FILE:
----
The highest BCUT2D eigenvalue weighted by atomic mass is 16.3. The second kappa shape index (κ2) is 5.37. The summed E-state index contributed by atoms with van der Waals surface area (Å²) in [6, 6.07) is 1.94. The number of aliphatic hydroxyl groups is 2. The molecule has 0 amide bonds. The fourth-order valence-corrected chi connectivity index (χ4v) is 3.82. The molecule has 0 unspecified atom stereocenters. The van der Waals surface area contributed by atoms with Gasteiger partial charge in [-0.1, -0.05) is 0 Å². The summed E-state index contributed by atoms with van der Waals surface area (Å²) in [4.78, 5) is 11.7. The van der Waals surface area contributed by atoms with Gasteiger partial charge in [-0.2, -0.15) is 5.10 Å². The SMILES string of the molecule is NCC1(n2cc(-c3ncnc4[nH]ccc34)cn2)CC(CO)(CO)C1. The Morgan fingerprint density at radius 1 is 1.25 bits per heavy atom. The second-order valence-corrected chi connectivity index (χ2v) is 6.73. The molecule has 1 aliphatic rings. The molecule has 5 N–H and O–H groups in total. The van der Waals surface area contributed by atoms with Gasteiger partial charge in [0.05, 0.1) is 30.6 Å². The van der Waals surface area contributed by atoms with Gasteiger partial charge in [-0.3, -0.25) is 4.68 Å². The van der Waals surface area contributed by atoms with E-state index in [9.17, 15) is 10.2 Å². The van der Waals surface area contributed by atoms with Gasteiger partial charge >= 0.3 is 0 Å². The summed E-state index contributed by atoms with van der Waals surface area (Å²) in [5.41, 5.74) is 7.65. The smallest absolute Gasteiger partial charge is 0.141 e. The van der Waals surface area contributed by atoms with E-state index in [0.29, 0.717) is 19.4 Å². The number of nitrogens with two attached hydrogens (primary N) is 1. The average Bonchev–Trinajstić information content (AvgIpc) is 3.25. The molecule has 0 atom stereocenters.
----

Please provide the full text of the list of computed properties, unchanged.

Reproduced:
The highest BCUT2D eigenvalue weighted by atomic mass is 16.3. The second kappa shape index (κ2) is 5.37. The summed E-state index contributed by atoms with van der Waals surface area (Å²) in [6, 6.07) is 1.94. The number of aliphatic hydroxyl groups is 2. The molecule has 0 amide bonds. The fourth-order valence-corrected chi connectivity index (χ4v) is 3.82. The molecule has 0 unspecified atom stereocenters. The van der Waals surface area contributed by atoms with Gasteiger partial charge in [-0.1, -0.05) is 0 Å². The summed E-state index contributed by atoms with van der Waals surface area (Å²) in [4.78, 5) is 11.7. The van der Waals surface area contributed by atoms with Gasteiger partial charge in [-0.2, -0.15) is 5.10 Å². The SMILES string of the molecule is NCC1(n2cc(-c3ncnc4[nH]ccc34)cn2)CC(CO)(CO)C1. The Morgan fingerprint density at radius 1 is 1.25 bits per heavy atom. The second-order valence-corrected chi connectivity index (χ2v) is 6.73. The molecule has 1 aliphatic rings. The molecule has 5 N–H and O–H groups in total. The van der Waals surface area contributed by atoms with Gasteiger partial charge in [0.05, 0.1) is 30.6 Å². The van der Waals surface area contributed by atoms with Gasteiger partial charge in [-0.3, -0.25) is 4.68 Å². The van der Waals surface area contributed by atoms with E-state index in [9.17, 15) is 10.2 Å². The van der Waals surface area contributed by atoms with Gasteiger partial charge >= 0.3 is 0 Å². The summed E-state index contributed by atoms with van der Waals surface area (Å²) in [5.41, 5.74) is 7.65. The smallest absolute Gasteiger partial charge is 0.141 e. The van der Waals surface area contributed by atoms with E-state index in [0.29, 0.717) is 19.4 Å². The number of nitrogens with two attached hydrogens (primary N) is 1. The average Bonchev–Trinajstić information content (AvgIpc) is 3.25. The molecule has 0 atom stereocenters.